Another attention-grabbing thing about this place is that it is very affordable that it probably tempts you to order more than required. But who is complaining about having more good vegan food, right? ?

Warung Ijo
337 Beach Rd, Singapore 199565
Operating Hours: 11am to 3pm, 5-9pm
Contact: 8857 8600

Whole Earth serves a variety of malay & Chinese dishes that are sure to satisfy your tummy and your soul. One of their signature favourites is the Penang Rendang (made of Shiitake Mushroom) & Asam Pedas vegetables. Oh, not to mention, this entire restaurant is 100% vegan ? Whole earth is also the first plant-based restaurant to be awarded the Michelin Bib Gourmand Award for 4 consecutive years 2016, 2017, 2018 & 2019. Price range wise, it is slightly pricier but it sure is worth it!

 

Whole Earth
76 Peck Seah St, Singapore 079331
Operating Hours: 11:30am to 3pm, 5:30pm to 10pm
Contact: 6221 6583

 

For those who prefer to have a cosy stay-home celebration, we have a simple yet sustainably delicious recipe that you can try at the comfort of your homes. Fret not, I promise it is a recipe that can be whipped up within 20 minutes. ?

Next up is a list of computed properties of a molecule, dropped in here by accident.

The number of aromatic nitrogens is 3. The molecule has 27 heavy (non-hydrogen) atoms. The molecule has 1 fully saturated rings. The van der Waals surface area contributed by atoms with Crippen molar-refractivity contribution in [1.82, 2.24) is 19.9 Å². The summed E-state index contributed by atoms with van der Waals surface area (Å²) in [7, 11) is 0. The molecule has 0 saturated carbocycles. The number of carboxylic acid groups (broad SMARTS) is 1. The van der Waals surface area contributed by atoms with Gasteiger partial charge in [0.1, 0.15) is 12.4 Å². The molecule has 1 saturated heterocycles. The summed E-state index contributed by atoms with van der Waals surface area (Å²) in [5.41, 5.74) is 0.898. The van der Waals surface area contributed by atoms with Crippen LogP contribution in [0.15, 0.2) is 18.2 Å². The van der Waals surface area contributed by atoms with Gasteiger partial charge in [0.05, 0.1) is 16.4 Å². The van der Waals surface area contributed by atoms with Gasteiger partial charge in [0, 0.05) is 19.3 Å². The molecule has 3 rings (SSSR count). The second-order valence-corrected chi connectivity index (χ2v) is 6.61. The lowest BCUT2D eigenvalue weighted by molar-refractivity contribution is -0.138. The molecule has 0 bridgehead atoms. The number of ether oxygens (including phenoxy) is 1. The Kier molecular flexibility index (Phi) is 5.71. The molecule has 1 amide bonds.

HerbYvore Pea Paneer Sambal 

Ingredients

1 pack of HerbYvore Pea Paneer – cubed

1 large onion – chopped

3 cloves of garlic – chopped

1 bird eye chili (for those who prefer it to be spicier, feel free to add more!) 

1 tbsp of Chili Powder

Cooking oil of your choice 

Pinch of salt 

*Optional: 1 tsp of brown refined sugar to add a little sweetness to the sambal 

 

Method:

In a frying pan, add sufficient amount of oil till it is heated up well. 

Add chopped onion and sauté it. Subsequently, add the chopped garlics and the bird eye chili.  Sauté them well. 

Add the chili powder and a pinch of salt. You will see a nice bright red colour sambal sauce in the making.

Add HerbYvore Pea Paneer cubes into it and saute them well till it has absorbed all the flavours (Optional: if you’d like a crunch added on, you can choose to deep fry to cubes prior to this separately) 

Optional: You can garnish it with coriander leaves 

& HerbYvore Pea Paneer Sambal is ready to be served! 

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Supply Chain Transparency of Herbyvorefoods